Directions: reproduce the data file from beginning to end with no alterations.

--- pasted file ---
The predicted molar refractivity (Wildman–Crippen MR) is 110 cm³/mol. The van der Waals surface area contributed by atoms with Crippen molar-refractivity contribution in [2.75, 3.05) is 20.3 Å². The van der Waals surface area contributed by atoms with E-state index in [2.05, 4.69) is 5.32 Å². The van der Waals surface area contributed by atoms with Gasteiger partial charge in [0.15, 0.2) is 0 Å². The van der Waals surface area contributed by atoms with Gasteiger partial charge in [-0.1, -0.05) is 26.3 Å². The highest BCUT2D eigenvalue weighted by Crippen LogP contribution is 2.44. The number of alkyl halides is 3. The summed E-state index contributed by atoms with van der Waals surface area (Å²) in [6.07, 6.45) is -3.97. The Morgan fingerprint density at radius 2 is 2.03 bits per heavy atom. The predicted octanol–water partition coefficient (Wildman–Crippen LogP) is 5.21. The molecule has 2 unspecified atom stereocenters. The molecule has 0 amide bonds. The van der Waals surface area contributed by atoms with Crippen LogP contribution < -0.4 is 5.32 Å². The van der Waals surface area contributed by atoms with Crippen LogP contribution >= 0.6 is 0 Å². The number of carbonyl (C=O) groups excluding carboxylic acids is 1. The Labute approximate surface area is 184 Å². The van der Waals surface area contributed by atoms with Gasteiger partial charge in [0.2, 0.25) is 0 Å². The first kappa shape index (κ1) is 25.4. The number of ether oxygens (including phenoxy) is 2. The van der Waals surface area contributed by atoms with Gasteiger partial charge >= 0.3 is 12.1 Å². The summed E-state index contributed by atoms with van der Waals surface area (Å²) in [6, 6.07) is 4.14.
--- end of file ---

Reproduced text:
The predicted molar refractivity (Wildman–Crippen MR) is 110 cm³/mol. The van der Waals surface area contributed by atoms with Crippen molar-refractivity contribution in [2.75, 3.05) is 20.3 Å². The van der Waals surface area contributed by atoms with E-state index in [2.05, 4.69) is 5.32 Å². The van der Waals surface area contributed by atoms with Gasteiger partial charge in [0.15, 0.2) is 0 Å². The van der Waals surface area contributed by atoms with Gasteiger partial charge in [-0.1, -0.05) is 26.3 Å². The highest BCUT2D eigenvalue weighted by Crippen LogP contribution is 2.44. The number of alkyl halides is 3. The summed E-state index contributed by atoms with van der Waals surface area (Å²) in [6.07, 6.45) is -3.97. The Morgan fingerprint density at radius 2 is 2.03 bits per heavy atom. The predicted octanol–water partition coefficient (Wildman–Crippen LogP) is 5.21. The molecule has 2 unspecified atom stereocenters. The molecule has 0 amide bonds. The van der Waals surface area contributed by atoms with Crippen LogP contribution < -0.4 is 5.32 Å². The van der Waals surface area contributed by atoms with Crippen LogP contribution >= 0.6 is 0 Å². The number of carbonyl (C=O) groups excluding carboxylic acids is 1. The Labute approximate surface area is 184 Å². The van der Waals surface area contributed by atoms with Gasteiger partial charge in [0.2, 0.25) is 0 Å². The first kappa shape index (κ1) is 25.4. The number of ether oxygens (including phenoxy) is 2. The van der Waals surface area contributed by atoms with Gasteiger partial charge >= 0.3 is 12.1 Å². The summed E-state index contributed by atoms with van der Waals surface area (Å²) in [6, 6.07) is 4.14.